World Bank Has Chosen UAV for Innovative Local Mapping




The World Bank is implementing a $12 million Real Estate and Cadastre Project to assist the government in producing a national cadastre system and geospatial data infrastructure.

The team has begun to use new technology and methods to improve the effectiveness of the project. Unmanned Aerial Vehicles (UAVs), more commonly known as drones, have come to the rescue. These commercial drones are small and feather-light. They offer a turnaround mapping service from planning to the product in a matter of days or weeks rather than months or a year and at a fraction of the cost of conventional aerial surveying using manned aircraft.

The team produced a 3D model of the highway construction and an archaeological site with a 24 hour turn-around time. World Bank

The team produced a 3D model of the highway construction and an archaeological site with a 24 hour turn-around time.
World Bank

The World Bank’s Innovation Labs in the Leadership, Learning, and Innovation vice presidency owns a “Sensefly eBee fixed-wing UAV” to pilot its usage in World Bank projects.

Kathrine Kelm, senior land administration specialist from the World Bank Group’s Global Land and Geospatial unit had been working on land management in Kosovo and was looking for a way to make her work there more effective. Her team had already piloted the use of drones for cadastral mapping in Albania in 2014 but were looking to scale up the work to operational value. Along with Dr. Bruno Sanchez Andrade Nuno, data scientist with Innovation Labs, and an international team of expert consultants, the team strategized together to improve the identification of land plots using drones.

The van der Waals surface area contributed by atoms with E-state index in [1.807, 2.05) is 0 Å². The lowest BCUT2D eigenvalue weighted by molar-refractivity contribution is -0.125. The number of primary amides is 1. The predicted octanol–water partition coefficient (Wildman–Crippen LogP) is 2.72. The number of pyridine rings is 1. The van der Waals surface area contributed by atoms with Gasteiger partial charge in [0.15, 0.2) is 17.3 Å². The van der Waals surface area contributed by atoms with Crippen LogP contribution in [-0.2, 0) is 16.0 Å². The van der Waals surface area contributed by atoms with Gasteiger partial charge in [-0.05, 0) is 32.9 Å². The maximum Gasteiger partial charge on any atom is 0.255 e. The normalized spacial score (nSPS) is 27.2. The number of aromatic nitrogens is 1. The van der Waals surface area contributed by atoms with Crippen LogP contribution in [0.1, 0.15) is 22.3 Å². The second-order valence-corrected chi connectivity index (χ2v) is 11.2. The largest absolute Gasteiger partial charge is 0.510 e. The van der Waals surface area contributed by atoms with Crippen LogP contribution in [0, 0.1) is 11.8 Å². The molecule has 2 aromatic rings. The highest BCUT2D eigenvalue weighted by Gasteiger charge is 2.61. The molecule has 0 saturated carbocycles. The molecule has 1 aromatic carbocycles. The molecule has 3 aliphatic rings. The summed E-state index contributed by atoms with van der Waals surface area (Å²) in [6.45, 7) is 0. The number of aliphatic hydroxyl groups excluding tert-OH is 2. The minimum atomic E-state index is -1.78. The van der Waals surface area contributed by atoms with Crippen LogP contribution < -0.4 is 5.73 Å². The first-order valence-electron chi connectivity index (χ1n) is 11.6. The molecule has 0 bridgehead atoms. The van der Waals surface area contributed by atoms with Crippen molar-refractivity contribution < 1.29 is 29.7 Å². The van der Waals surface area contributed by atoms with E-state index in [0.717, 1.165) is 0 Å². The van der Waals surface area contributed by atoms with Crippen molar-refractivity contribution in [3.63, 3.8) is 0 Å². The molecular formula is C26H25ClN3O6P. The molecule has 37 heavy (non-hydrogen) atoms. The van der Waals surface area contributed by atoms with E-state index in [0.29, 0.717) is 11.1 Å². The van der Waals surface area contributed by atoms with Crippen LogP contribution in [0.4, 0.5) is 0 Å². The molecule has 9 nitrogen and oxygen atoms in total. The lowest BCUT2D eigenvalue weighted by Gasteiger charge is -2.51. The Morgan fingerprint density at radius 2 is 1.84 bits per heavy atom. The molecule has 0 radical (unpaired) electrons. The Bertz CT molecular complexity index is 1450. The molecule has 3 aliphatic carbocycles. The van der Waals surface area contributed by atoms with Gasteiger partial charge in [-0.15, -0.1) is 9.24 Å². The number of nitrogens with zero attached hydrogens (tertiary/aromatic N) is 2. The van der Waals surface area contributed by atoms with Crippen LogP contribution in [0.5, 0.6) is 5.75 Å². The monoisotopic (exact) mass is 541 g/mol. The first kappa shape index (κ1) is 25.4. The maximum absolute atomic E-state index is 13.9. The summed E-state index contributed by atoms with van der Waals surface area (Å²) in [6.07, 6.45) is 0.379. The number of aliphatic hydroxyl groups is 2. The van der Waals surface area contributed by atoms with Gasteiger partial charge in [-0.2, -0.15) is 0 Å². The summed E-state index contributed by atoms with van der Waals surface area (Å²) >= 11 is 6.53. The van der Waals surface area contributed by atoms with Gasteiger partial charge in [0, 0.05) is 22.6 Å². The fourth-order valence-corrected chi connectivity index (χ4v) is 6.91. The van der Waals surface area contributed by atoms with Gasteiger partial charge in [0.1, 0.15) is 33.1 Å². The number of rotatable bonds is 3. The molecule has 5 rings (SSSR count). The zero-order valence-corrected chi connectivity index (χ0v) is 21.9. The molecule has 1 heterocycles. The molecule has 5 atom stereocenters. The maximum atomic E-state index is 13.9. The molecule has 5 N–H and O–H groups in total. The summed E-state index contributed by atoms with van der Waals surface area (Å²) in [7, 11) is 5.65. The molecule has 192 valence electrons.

After 3 days of training the team operates the UAV as a mobile mapping unit capable of producing accurate maps with local communities. Erik Sundheim

After 3 days of training the team operates the UAV as a mobile mapping unit capable of producing accurate maps with local communities.
Erik Sundheim

Dr. Murat Meha, General Director of the Kosovo Cadastral Agency said:

” The field recording with UAV technology was a new and special experience for our experts and management. With this technology, the process of cadaster reconstruction in the Republic of Kosovo could be finalized faster and with lower costs in the future. Therefore, we would like to thank World Bank for supporting KCA with this pilot project in order to test the innovative approaches for the cadastre development in the Republic of Kosovo and beyond.  “

The drone flies at around 100 meters above the ground, and always within contact and remote control. The resulting product has a high resolution of around three centimetres per pixel. This new approach significantly reduces the cost and time for high-quality cadastral mapping activities and empowers local communities to participate in the process.

Source: World Bank




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